Magazine article Management Today

Fortress Zeneca

Magazine article Management Today

Fortress Zeneca

Article excerpt

The fortunes of Zeneca since its demerger from ICI have been attracting interest not only as a test of fashionable theories about focus on core businesses but also from industry rivals on the prowl for vulnerable prey. Matthew Lynn

David Barnes, the chief executive of Zeneca, could have been forgiven for expecting an easy, even pleasurable, day. A Thursday morning in early March and the company was set to announce its annual results. The numbers themselves looked good: pre-tax the company had made 878 million[pounds] in the past 12 months, double the figure of three years ago. Earnings were well ahead, and the pipeline of new products due for launch in the next few years meant that the prospect of continuing strong growth was easy to demonstrate; easier, anyway, than for most of its rivals in either the UK or the rest of the world. For Barnes the day should have been a breeze.

Events intervened, however. That same morning two of Zeneca's giant Swiss rivals, Sandoz and Ciba-Geigy, announced plans to combine. With a total market value of more than 40 billion[pounds], the new company, Novartis, was the result of the largest merger ever in corporate history. Its arrival on the scene marked a new and dramatic twist to the rapid consolidation of the drugs industry that has been gathering pace for the past two years. On the stock market, Zeneca's shares leapt, not so much in response to the results the company released that morning, but in reaction to the more immediately exciting prospect of it being the next player in the consolidation, most probably as prey not predator. Then as analysts gathered to question the Zeneca management about the results, the ceiling promptly fell in on top of Barnes and his team. Though they tried to make a joke of it--`The results were so good, they boughs the roofdown,'quipped John Mayo, the amiable finance director -- the analysts could not help but see it as a portent. `It was very funny,'said one later, `as though the gods had spoken.'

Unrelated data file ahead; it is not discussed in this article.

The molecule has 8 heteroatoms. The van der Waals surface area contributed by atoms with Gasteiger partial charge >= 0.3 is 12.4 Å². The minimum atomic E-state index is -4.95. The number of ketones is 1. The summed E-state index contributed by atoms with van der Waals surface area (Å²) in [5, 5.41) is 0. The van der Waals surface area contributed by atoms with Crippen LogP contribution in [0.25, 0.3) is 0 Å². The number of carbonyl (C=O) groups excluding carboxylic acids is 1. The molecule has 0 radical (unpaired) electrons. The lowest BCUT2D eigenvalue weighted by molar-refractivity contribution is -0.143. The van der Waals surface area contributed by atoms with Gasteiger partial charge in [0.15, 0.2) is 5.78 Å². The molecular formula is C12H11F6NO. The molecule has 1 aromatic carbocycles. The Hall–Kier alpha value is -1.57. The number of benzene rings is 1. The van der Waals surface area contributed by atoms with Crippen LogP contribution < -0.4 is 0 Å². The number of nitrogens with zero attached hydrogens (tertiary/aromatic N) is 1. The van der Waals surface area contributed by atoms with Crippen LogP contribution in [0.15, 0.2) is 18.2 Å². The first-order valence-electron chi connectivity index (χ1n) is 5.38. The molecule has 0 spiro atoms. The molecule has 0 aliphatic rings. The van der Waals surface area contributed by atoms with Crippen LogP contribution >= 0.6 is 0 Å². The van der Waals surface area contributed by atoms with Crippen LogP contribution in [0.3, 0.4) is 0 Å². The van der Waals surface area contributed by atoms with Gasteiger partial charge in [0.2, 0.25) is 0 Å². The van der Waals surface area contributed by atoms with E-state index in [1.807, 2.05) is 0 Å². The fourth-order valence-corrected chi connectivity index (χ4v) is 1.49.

Takeover rumours are something that Barnes and his team have had to learn to live with. For more than a year, Zeneca has been a staple feature of the market report pages. Sometimes the gossip is that Roche of Switzerland is about to pounce, often tomorrow if you listen to some of the more enthusiastic pundits; on other occasions it is Glaxo or Merck or Smith-Kline Beecham which is rumoured to be getting ready to strike; sometimes it is just a whisper about massive sterling borrowings in Basle. Whatever the rumour of the day, Zeneca is punted around as though it had put itself in play. `It is very irritating,' reflects Barnes. `It is obviously unsettling for the staff, particularly when you get totally silly comments in some of the papers. But life is life, and it is a challenge for us to manage that situation.'

Speculation about a bid, though a racy story, in many ways masks a more interesting tale. For Zeneca in the past three years has been one of the great experiments in industrial engineering, a laboratory in which the fashionable management theories about focus and concentration on core businesses are being tested. Zeneca's divorce from ICI was, after all, one of the first really significant demergers, and one of the first to test whether splitting companies in half creates two stronger businesses or simply two smaller companies.

Zeneca was demerged from ICI in the summer of 1993, three years ago. It was not an entirely voluntary move. More than a year earlier, ICI, always regarded as one of the bastions of British industry, had been stalked by Hanson. Their lordships, Hanson and White, had taken a 4% stake in the corporation and made little secret of their desire to take over and split apart a company which then spanned everything from heavy chemicals to high-technology pharmaceuticals. Hanson was seen off, partly by some nimble public relations from which Hanson has never fully recovered. But its move forced a strategic rethink, and Mayo, then a corporate financier at SG Warburg, sold the board the idea of a demerger as the best long-term defence of the independence of both the chemicals and the drugs businesses, a strategy of getting your retaliation in first. …

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